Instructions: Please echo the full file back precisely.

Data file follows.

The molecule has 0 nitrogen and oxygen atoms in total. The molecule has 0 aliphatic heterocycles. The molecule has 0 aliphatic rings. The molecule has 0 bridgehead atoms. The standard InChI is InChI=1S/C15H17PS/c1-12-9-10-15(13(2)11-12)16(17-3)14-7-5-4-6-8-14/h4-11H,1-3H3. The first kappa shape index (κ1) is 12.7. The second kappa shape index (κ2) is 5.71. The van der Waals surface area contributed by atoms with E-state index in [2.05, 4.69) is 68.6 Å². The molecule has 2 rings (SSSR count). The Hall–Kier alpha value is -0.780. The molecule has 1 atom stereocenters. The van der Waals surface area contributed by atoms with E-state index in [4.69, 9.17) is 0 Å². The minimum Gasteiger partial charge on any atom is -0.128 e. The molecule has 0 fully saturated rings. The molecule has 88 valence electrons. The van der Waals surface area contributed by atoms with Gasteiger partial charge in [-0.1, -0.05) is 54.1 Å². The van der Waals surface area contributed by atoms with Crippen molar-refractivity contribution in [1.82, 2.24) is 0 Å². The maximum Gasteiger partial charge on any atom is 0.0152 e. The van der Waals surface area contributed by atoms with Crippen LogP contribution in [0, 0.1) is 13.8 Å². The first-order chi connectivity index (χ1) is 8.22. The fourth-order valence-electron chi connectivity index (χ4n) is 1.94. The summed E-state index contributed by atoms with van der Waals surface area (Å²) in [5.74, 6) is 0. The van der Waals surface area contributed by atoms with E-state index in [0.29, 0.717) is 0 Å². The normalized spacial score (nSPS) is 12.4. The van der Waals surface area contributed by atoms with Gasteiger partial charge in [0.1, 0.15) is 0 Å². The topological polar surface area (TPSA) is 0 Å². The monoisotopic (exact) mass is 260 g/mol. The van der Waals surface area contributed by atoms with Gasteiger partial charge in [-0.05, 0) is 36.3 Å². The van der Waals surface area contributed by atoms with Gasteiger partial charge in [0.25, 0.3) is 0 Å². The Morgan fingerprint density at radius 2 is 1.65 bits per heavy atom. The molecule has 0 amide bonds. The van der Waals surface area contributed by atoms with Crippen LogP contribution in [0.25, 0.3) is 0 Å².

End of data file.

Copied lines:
The molecule has 0 nitrogen and oxygen atoms in total. The molecule has 0 aliphatic heterocycles. The molecule has 0 aliphatic rings. The molecule has 0 bridgehead atoms. The standard InChI is InChI=1S/C15H17PS/c1-12-9-10-15(13(2)11-12)16(17-3)14-7-5-4-6-8-14/h4-11H,1-3H3. The first kappa shape index (κ1) is 12.7. The second kappa shape index (κ2) is 5.71. The van der Waals surface area contributed by atoms with E-state index in [2.05, 4.69) is 68.6 Å². The molecule has 2 rings (SSSR count). The Hall–Kier alpha value is -0.780. The molecule has 1 atom stereocenters. The van der Waals surface area contributed by atoms with E-state index in [4.69, 9.17) is 0 Å². The minimum Gasteiger partial charge on any atom is -0.128 e. The molecule has 0 fully saturated rings. The molecule has 88 valence electrons. The van der Waals surface area contributed by atoms with Gasteiger partial charge in [-0.1, -0.05) is 54.1 Å². The van der Waals surface area contributed by atoms with Crippen molar-refractivity contribution in [1.82, 2.24) is 0 Å². The maximum Gasteiger partial charge on any atom is 0.0152 e. The van der Waals surface area contributed by atoms with Crippen LogP contribution in [0, 0.1) is 13.8 Å². The first-order chi connectivity index (χ1) is 8.22. The fourth-order valence-electron chi connectivity index (χ4n) is 1.94. The summed E-state index contributed by atoms with van der Waals surface area (Å²) in [5.74, 6) is 0. The van der Waals surface area contributed by atoms with E-state index in [0.29, 0.717) is 0 Å². The normalized spacial score (nSPS) is 12.4. The van der Waals surface area contributed by atoms with Gasteiger partial charge in [0.1, 0.15) is 0 Å². The topological polar surface area (TPSA) is 0 Å². The monoisotopic (exact) mass is 260 g/mol. The van der Waals surface area contributed by atoms with Gasteiger partial charge in [-0.05, 0) is 36.3 Å². The van der Waals surface area contributed by atoms with Gasteiger partial charge in [0.25, 0.3) is 0 Å². The Morgan fingerprint density at radius 2 is 1.65 bits per heavy atom. The molecule has 0 amide bonds. The van der Waals surface area contributed by atoms with Crippen LogP contribution in [0.25, 0.3) is 0 Å².